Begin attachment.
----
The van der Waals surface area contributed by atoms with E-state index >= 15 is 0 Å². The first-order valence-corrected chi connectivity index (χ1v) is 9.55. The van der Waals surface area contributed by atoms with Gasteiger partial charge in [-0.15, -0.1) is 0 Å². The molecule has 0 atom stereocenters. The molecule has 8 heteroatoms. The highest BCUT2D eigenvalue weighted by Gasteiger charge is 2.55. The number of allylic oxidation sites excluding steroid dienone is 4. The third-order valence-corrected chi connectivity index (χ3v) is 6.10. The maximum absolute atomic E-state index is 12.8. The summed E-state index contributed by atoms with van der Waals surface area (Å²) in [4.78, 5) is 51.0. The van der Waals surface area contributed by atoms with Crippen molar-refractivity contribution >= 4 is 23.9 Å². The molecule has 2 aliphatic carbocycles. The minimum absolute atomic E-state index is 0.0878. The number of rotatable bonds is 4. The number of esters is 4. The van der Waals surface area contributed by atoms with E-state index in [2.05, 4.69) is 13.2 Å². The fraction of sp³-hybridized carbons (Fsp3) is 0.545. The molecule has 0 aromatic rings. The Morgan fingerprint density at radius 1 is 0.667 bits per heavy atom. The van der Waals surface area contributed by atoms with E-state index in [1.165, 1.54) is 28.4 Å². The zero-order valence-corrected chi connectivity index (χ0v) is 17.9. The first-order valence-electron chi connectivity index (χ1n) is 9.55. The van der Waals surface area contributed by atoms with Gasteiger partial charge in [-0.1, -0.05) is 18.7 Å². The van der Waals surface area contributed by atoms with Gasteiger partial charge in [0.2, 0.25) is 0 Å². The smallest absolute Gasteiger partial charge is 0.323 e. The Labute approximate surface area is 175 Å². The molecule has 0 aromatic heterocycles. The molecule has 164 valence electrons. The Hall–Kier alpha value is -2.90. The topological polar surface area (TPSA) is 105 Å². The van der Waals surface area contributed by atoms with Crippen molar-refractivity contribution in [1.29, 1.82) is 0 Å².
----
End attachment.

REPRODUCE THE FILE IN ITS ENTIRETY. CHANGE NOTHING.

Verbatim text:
The van der Waals surface area contributed by atoms with E-state index >= 15 is 0 Å². The first-order valence-corrected chi connectivity index (χ1v) is 9.55. The van der Waals surface area contributed by atoms with Gasteiger partial charge in [-0.15, -0.1) is 0 Å². The molecule has 0 atom stereocenters. The molecule has 8 heteroatoms. The highest BCUT2D eigenvalue weighted by Gasteiger charge is 2.55. The number of allylic oxidation sites excluding steroid dienone is 4. The third-order valence-corrected chi connectivity index (χ3v) is 6.10. The maximum absolute atomic E-state index is 12.8. The summed E-state index contributed by atoms with van der Waals surface area (Å²) in [4.78, 5) is 51.0. The van der Waals surface area contributed by atoms with Crippen molar-refractivity contribution >= 4 is 23.9 Å². The molecule has 2 aliphatic carbocycles. The minimum absolute atomic E-state index is 0.0878. The number of rotatable bonds is 4. The number of esters is 4. The van der Waals surface area contributed by atoms with E-state index in [2.05, 4.69) is 13.2 Å². The fraction of sp³-hybridized carbons (Fsp3) is 0.545. The molecule has 0 aromatic rings. The Morgan fingerprint density at radius 1 is 0.667 bits per heavy atom. The van der Waals surface area contributed by atoms with E-state index in [1.165, 1.54) is 28.4 Å². The zero-order valence-corrected chi connectivity index (χ0v) is 17.9. The first-order valence-electron chi connectivity index (χ1n) is 9.55. The van der Waals surface area contributed by atoms with Gasteiger partial charge in [-0.1, -0.05) is 18.7 Å². The van der Waals surface area contributed by atoms with Gasteiger partial charge in [0.2, 0.25) is 0 Å². The smallest absolute Gasteiger partial charge is 0.323 e. The Labute approximate surface area is 175 Å². The molecule has 0 aromatic heterocycles. The molecule has 164 valence electrons. The Hall–Kier alpha value is -2.90. The topological polar surface area (TPSA) is 105 Å². The van der Waals surface area contributed by atoms with Crippen molar-refractivity contribution in [1.29, 1.82) is 0 Å².